Based on industry input, FDA initiated another year-long pilot program in January 1999, to provide similar coverage for program areas including drugs (both human and animal) and biologics. Food inspections were limited to FDA 483 annotations and post-inspection notification. In FY 2000, FDA considered the impact of the second pilot’s effects on field operations. The intent of the medical device pilot program was to optimize resource utilization, enhance FDA/industry communications, and provide firms prompt closure for nonviolative inspections and for corrected inspection observations. However, FDA determined that the additional burdens placed on field staff by the expansion into other program areas failed to capitalize resources and reduced overall field inspectional productivity.
FDA believes that the new inspection method for medical device firms (the quality system inspection technique) implemented in October 1999 provides Start Printed Page 801a clear direction in the inspection of these establishments, and provides logical stopping points, thus making the time it takes to complete an inspection more predictable. FDA concludes that pre-announcement of medical device inspections will remain standard procedure based on the defined criteria. For other establishments, pre-announcement of inspections remains voluntary at the discretion of the local FDA office. FDA will continue generally not to pre-announce inspections of food, blood bank, and plasmapheresis centers, but this, too, will be left to the district’s discretion.
FDA investigators traditionally have discussed their observations with appropriate management at the establishment at the conclusion of the inspection. These discussions are reported in the Establishment Inspection Report. FDA will continue that practice, and will rely on the discretion of the investigator/team to determine whether to annotate the FDA 483. Since the medical device industry specifically asked FDA for annotations of the FDA 483, and since FDA has not found this practice to adversely affect the inspection process for medical devices, annotations will remain standard procedure for medical device inspections only.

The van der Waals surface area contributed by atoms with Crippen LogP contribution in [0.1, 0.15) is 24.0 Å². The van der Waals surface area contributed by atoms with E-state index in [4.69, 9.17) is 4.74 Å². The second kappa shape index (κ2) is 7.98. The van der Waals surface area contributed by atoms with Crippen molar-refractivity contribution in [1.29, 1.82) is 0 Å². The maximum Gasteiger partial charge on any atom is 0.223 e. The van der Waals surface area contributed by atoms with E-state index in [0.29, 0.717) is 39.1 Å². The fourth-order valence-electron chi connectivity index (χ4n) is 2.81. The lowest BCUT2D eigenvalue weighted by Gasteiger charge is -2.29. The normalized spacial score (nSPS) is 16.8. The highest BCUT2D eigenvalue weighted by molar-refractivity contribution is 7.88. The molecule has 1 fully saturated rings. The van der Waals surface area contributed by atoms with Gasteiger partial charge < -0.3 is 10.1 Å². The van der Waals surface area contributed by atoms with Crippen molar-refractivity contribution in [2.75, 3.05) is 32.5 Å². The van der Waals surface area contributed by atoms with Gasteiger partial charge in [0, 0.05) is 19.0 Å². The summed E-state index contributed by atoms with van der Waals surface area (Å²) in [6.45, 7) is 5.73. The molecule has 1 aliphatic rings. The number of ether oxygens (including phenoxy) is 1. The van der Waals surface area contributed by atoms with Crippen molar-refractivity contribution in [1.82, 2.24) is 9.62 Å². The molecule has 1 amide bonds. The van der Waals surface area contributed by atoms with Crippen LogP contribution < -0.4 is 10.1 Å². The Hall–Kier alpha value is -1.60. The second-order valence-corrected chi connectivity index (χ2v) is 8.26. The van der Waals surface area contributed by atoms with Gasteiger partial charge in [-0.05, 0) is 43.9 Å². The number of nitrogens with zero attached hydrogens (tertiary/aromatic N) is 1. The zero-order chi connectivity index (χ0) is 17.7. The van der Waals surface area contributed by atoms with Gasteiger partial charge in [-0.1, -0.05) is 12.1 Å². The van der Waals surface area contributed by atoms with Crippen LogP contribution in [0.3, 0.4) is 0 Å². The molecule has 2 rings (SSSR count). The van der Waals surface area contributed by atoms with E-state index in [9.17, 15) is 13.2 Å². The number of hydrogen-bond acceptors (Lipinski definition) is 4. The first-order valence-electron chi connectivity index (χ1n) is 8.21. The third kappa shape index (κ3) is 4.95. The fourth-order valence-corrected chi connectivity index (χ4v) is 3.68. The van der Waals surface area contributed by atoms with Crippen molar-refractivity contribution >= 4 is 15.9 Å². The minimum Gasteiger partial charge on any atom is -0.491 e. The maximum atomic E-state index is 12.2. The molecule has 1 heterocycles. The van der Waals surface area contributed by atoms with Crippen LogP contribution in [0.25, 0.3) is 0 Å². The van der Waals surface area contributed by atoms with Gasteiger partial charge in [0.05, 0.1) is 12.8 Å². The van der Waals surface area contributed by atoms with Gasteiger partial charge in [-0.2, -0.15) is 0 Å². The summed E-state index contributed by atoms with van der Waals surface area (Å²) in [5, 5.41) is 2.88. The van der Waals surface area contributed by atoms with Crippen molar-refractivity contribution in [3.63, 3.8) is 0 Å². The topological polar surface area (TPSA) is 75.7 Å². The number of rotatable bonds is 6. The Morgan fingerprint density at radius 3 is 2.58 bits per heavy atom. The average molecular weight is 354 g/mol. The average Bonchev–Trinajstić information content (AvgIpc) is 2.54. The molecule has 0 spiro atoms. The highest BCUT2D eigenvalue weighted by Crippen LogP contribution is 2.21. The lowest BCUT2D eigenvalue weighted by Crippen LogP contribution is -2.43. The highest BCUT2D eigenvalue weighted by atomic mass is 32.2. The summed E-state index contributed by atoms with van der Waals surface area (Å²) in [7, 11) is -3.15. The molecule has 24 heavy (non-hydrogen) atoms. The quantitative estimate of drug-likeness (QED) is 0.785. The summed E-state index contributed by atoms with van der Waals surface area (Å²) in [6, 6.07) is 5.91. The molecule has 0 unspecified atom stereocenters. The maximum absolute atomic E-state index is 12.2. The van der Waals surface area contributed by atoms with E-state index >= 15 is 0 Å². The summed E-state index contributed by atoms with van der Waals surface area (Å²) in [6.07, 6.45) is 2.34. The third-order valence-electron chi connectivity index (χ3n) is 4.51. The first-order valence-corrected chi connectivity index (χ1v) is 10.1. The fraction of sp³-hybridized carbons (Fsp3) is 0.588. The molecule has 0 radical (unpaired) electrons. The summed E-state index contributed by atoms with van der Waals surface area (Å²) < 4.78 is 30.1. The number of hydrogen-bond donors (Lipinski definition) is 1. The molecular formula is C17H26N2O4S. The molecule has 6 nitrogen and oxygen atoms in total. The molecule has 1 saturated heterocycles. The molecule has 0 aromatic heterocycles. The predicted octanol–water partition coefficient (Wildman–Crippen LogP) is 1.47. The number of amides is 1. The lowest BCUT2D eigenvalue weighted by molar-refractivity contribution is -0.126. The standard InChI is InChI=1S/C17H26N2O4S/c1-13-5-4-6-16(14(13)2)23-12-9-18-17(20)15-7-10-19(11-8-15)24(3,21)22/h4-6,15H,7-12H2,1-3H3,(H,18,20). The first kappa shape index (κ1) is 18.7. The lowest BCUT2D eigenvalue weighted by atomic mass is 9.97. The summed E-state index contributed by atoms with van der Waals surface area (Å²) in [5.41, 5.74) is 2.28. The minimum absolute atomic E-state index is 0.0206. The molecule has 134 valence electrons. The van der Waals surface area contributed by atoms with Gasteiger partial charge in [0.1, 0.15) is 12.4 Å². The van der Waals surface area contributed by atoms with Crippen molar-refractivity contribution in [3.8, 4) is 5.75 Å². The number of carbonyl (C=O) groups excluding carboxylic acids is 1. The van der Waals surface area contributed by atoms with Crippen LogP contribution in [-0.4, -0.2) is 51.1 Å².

In April 1997, FDA implemented a Field Management Directive (FMD 145) that requires FDA field offices to provide a copy of the EIR to the inspected establishment once the inspection is deemed closed. The copy of the EIR is provided along with a letter referred to as the “FMD 145 letter.” FDA has found that the issuance of both a post-inspection notification (PIN) letter and a FMD 145 letter is redundant. Because of this redundancy and the burden this puts on the field, the PIN letters will be discontinued in all program areas. FMD 145 will remain in place and these letters will continue to be issued. Establishments will receive a copy of their EIR when the inspection is deemed closed based on 21 CFR 20.64(d).
The 2001 IOM will be posted to FDA’s website at www.fda.gov/ora under Inspection References/Investigations Operations Manual. The IOM sections that apply are: 510, 512.3, 516, 529 and 551.1. FMD 145 is posted to FDA’s website at www.fda.gov/ora under Inspection References/Field Management Directives.Start Signature
Dated: December 27, 2000.
Deputy Associate Commissioner for Regulatory Affairs.
[FR Doc. 01-141 Filed 1-3-01; 8:45 am]
BILLING CODE 4160-01-S